Sulfur leakage, causing housekeeping and environmental issues in a refinery, was stopped with an innovative seal configuration.
No other industry has come under such intense scrutiny as the oil refining industry. Still, no one can deny that processing crude oil into useful petroleum products such as gasoline, diesel fuel and heating oil is an important part of the global economy. The oil refining industry has strived to become more environmentally friendly both in its product line and process facilities.
Liquid molten sulfur is a by-product of clean fuel production. As environmental legislation mandates stricter controls on refined products, oil refineries must remove more sulfur from refined products, such as diesel fuel. The recovered sulfur is sold to other industrial companies for use in other products—such as fungicides, black gunpowder, detergents and phosphate fertilizers—and for rubber vulcanization.
Leaking Liquid Sulfur
For one major United States refinery, the sulfur recovery process created problems in its process line. Sulfur has a high melting temperature of 250 deg F and must be constantly heated at or above this temperature to maintain a liquid state for pipeline transportation. However, molten sulfur also has an upper temperature limit of 300 deg F, at which point the viscosity increases, and it begins to re-solidify. Trying to control this narrow temperature range and maintain the molten liquid state can be difficult. As a result, the refinery experienced reliability issues with its pumps and for the mechanical seals.
Immediately after installation and start-up, the pump's mechanical seal would begin to leak. Within weeks, a large pile of hardened sulfur formed around the pump base causing huge housekeeping issues along with environmental disposal problems. The plant would operate the pump for an extended period of time, while the hardened sulfur formed around the pump. When an opportunity arose, they would replace the seal and clean up the sulfur. This bad-actor pump and seal configuration was a never-ending problem for the refinery. Not only did the plant have to contend with continually cleaning up the leaking sulfur, it also had to make sure that the sulfur was disposed of in an environmentally safe manner.
In searching for a solution to its problem, the refinery tried several different sealing configurations, but the leaking still occurred. Since the standard seal designs were not providing a solution, the refinery looked for customized help from a mechanical seal manufacturer. After assessing the situation, the manufacturer's team realized that the typical seal configuration would not work for this application and a new approach was needed.
The Sealing Situation
The engineers at the refinery gave all the details of the application and process conditions to the seal company. The existing seal was a typical rotating bellows design with a carbon bushing outboard of the seal faces and a steam jacket around the bushing. However, no steam quench was being used between the bushing and seal faces. Although a traditional steam 5-psig quench had been employed in the past to prevent the sulfur from accumulating and solidifying around the seal faces, the quench line would become plugged with sulfur and tended to accelerate the formation of solid sulfur around the pump. Therefore, it was eliminated. Because of the barrier fluid contamination of the sulfur, a double seal was not a viable option.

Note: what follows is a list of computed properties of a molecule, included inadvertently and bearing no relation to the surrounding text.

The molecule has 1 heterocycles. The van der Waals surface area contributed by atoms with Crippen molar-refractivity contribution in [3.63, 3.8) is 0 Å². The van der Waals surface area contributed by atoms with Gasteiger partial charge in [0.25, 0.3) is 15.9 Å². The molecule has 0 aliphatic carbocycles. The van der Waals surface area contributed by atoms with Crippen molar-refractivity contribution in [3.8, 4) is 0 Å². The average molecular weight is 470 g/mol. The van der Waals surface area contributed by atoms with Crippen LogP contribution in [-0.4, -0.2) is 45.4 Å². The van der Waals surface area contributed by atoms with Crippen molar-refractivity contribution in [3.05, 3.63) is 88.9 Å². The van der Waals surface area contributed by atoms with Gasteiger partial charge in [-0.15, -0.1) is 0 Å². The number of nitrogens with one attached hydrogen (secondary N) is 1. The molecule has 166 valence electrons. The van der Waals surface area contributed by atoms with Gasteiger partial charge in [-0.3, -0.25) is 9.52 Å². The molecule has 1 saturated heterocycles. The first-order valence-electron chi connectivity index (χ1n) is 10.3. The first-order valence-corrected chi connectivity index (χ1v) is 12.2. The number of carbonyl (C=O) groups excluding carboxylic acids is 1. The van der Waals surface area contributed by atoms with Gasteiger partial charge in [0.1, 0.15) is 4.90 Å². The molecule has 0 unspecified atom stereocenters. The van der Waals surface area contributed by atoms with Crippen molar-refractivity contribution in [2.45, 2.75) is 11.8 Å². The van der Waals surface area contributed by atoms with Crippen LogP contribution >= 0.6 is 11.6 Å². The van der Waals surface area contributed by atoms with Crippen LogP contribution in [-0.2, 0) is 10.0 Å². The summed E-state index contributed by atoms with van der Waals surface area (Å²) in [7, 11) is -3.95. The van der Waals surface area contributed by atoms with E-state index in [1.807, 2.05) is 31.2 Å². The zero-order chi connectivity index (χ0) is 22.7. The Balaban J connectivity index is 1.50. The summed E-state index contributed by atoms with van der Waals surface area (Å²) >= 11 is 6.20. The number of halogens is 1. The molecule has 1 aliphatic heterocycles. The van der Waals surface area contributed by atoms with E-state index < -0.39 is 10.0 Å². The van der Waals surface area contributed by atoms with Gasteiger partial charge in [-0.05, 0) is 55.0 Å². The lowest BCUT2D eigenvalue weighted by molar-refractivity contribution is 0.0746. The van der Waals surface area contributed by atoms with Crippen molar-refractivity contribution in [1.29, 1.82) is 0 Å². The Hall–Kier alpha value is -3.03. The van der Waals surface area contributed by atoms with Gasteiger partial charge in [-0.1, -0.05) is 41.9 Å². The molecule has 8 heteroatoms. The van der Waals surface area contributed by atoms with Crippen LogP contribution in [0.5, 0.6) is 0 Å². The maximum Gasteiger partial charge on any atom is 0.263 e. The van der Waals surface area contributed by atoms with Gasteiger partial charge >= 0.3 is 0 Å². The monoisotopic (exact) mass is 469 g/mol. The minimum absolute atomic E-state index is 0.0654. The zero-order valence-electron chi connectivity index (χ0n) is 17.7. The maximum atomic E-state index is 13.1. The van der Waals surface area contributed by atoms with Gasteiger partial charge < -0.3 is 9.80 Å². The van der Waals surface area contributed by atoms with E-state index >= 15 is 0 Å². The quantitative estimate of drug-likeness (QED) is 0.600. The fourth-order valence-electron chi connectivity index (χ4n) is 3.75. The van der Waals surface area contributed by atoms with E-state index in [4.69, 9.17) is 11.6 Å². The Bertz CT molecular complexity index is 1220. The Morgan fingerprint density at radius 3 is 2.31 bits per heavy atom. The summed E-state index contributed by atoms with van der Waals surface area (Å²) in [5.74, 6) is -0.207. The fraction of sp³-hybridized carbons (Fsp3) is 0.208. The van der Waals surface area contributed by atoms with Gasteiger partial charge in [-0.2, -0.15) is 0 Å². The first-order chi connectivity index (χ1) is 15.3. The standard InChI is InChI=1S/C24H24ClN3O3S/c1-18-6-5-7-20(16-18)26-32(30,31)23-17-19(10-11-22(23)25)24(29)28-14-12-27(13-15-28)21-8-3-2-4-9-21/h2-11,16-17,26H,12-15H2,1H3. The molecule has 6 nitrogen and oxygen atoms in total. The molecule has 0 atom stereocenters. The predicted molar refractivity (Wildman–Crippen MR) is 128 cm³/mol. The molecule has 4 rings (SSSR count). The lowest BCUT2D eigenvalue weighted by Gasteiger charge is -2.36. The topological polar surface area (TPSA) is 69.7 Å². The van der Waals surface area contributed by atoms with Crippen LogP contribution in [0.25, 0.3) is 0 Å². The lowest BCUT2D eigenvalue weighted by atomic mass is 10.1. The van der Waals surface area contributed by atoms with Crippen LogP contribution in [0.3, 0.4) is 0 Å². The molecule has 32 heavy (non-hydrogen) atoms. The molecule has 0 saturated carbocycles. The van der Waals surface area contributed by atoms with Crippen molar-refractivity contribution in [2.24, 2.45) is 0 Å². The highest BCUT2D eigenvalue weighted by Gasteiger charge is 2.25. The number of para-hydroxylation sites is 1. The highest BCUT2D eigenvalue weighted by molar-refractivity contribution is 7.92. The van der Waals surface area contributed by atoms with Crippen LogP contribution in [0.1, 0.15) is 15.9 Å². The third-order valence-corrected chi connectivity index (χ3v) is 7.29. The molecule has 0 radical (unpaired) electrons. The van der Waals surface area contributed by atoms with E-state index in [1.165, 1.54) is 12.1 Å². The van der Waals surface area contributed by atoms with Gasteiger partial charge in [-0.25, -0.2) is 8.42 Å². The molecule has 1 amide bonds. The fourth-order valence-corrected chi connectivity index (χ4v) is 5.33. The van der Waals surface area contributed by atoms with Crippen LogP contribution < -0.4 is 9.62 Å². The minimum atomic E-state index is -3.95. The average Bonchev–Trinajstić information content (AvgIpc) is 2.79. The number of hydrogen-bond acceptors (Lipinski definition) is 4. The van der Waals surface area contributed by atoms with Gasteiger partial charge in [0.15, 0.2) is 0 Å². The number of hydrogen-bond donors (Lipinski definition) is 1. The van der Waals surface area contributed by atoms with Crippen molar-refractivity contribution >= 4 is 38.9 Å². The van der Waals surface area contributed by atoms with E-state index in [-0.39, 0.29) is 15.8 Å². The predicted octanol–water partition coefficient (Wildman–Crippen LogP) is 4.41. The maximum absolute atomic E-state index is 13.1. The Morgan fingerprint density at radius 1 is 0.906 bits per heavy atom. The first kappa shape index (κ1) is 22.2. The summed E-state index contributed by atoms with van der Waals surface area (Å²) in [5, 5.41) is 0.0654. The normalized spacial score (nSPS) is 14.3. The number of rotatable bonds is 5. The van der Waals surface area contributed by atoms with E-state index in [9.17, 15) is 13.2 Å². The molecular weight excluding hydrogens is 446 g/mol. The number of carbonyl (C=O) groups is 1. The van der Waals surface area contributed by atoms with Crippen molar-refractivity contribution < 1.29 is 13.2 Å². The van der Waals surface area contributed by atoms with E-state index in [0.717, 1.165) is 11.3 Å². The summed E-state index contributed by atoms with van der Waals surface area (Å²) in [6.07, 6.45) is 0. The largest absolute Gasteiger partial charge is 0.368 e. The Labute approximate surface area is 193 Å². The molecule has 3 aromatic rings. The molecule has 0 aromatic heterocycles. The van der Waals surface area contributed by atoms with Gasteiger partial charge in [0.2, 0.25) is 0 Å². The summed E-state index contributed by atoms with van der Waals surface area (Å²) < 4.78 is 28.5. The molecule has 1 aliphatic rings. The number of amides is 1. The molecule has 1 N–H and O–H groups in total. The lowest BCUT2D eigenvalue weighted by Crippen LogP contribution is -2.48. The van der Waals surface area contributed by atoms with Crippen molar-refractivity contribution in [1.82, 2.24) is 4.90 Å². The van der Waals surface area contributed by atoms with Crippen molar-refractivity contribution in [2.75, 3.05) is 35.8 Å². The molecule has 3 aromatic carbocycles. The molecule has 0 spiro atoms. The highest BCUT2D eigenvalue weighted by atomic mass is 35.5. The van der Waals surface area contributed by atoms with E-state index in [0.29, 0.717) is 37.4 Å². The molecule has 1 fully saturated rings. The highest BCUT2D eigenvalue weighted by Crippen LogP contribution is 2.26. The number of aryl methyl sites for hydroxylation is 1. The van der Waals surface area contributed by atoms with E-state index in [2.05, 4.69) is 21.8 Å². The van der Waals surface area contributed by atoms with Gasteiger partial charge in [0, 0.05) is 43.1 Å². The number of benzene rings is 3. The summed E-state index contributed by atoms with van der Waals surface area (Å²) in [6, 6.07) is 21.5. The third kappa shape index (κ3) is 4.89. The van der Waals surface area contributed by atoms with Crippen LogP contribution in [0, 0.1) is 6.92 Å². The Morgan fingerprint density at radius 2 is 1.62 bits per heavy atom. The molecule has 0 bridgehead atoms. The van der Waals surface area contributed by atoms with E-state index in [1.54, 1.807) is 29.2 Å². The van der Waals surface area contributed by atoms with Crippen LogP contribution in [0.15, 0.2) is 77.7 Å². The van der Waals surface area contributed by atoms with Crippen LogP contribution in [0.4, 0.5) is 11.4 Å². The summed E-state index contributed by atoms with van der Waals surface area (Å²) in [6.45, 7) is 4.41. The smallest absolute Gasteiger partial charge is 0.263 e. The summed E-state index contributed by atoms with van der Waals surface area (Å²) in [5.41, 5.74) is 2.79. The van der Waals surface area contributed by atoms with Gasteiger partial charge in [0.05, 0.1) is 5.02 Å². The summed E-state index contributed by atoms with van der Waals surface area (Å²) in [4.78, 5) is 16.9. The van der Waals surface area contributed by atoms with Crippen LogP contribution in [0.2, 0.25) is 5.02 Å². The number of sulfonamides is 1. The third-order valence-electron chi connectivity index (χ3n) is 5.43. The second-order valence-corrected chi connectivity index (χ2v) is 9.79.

The sulfur temperature in the pump was at 280 deg F and the pump speed was 3,600 rpm. The refinery engineers and incumbent seal manufacturer theorized that the heat generation in the seal gap was significant enough that the sulfur migrating across the seal faces was reaching its upper solidification temperature (300 deg F). A steam quench on the atmospheric side of the seal faces was keeping the sulfur at this upper temperature. Without the quench, the solidification still occurred but at a much lower rate.
“In either case, the result was a domino effect,” said Jeff Batinick, a representative of the seal company. “Sulfur leaking past the faces was accumulating and solidifying around the atmospheric side of the faces, causing them to hang up, and ultimately leading to additional and accelerated sulfur leakage.”
A Non-Traditional Approach
After examining the situation at the refinery, the seal company engineering department was asked to find the best solution. The engineers recommended a pusher seal instead of a metal bellows seal to eliminate the sulfur build-up. “We looked at the application and, although a bellows seal is the traditional approach, we knew that what was required here was ‘out-of-the-box' thinking,” Batinick said.
This non-traditional approach looked beyond standard product offerings. “Ocassionally, in mature industries such as refining, the industry gets hooked into canned solutions to problems,” commented Batinick. “We looked at it differently.”
The pusher seal is a slurry seal design. It features a stiff, single-coil, stationary spring that loads up the faces to resist hang-up. It also has a dynamic O-ring on the OD of the spring-loaded, stationary face with the spring on the atmospheric side, and it uses faces with large clearances between their ID and the sleeve OD to resist hang-up if sulfur begins to accumulate on the atmospheric side. The other unique feature is a segmented carbon (Espey-type) bushing on the atmospheric side of the faces that can be used for a high-pressure (30-40 psig) steam quench.
Steam at 35 psig has a saturation temperature of 260 deg F, which is near the lower solidification temperature for sulfur. Therefore, introducing a steam quench between the faces and the segmented carbon bushing at this pressure and temperature and controlling it with a needle valve on the flange drain line would: